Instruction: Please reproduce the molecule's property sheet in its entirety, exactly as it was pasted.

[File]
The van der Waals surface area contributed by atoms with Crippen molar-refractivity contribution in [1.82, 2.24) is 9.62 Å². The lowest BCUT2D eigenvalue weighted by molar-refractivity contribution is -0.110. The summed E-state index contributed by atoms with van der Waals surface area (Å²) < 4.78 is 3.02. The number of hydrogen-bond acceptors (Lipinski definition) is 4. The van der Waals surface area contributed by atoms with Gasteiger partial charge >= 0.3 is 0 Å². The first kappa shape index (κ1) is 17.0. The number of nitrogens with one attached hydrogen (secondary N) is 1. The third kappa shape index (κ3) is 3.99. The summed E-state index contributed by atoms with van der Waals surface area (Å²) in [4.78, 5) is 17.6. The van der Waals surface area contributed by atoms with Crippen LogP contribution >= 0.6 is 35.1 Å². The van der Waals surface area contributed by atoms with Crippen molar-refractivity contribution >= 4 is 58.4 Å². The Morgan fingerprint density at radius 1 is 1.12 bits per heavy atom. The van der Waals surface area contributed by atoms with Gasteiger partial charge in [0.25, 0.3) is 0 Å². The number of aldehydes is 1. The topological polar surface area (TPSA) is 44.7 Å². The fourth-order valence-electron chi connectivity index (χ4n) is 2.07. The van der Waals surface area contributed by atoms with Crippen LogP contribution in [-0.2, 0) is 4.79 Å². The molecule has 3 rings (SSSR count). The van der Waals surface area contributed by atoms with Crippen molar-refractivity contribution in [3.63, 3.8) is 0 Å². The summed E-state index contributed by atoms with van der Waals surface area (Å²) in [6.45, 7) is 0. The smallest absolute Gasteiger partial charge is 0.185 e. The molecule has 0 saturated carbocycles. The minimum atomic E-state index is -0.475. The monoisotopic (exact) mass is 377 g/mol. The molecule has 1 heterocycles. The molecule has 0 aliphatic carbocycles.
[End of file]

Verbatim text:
The van der Waals surface area contributed by atoms with Crippen molar-refractivity contribution in [1.82, 2.24) is 9.62 Å². The lowest BCUT2D eigenvalue weighted by molar-refractivity contribution is -0.110. The summed E-state index contributed by atoms with van der Waals surface area (Å²) < 4.78 is 3.02. The number of hydrogen-bond acceptors (Lipinski definition) is 4. The van der Waals surface area contributed by atoms with Gasteiger partial charge >= 0.3 is 0 Å². The first kappa shape index (κ1) is 17.0. The number of nitrogens with one attached hydrogen (secondary N) is 1. The third kappa shape index (κ3) is 3.99. The summed E-state index contributed by atoms with van der Waals surface area (Å²) in [4.78, 5) is 17.6. The van der Waals surface area contributed by atoms with Crippen LogP contribution >= 0.6 is 35.1 Å². The van der Waals surface area contributed by atoms with Crippen molar-refractivity contribution >= 4 is 58.4 Å². The Morgan fingerprint density at radius 1 is 1.12 bits per heavy atom. The van der Waals surface area contributed by atoms with Gasteiger partial charge in [0.25, 0.3) is 0 Å². The number of aldehydes is 1. The topological polar surface area (TPSA) is 44.7 Å². The fourth-order valence-electron chi connectivity index (χ4n) is 2.07. The van der Waals surface area contributed by atoms with Crippen LogP contribution in [-0.2, 0) is 4.79 Å². The molecule has 3 rings (SSSR count). The van der Waals surface area contributed by atoms with Crippen molar-refractivity contribution in [3.63, 3.8) is 0 Å². The summed E-state index contributed by atoms with van der Waals surface area (Å²) in [6.45, 7) is 0. The smallest absolute Gasteiger partial charge is 0.185 e. The molecule has 0 saturated carbocycles. The minimum atomic E-state index is -0.475. The monoisotopic (exact) mass is 377 g/mol. The molecule has 1 heterocycles. The molecule has 0 aliphatic carbocycles.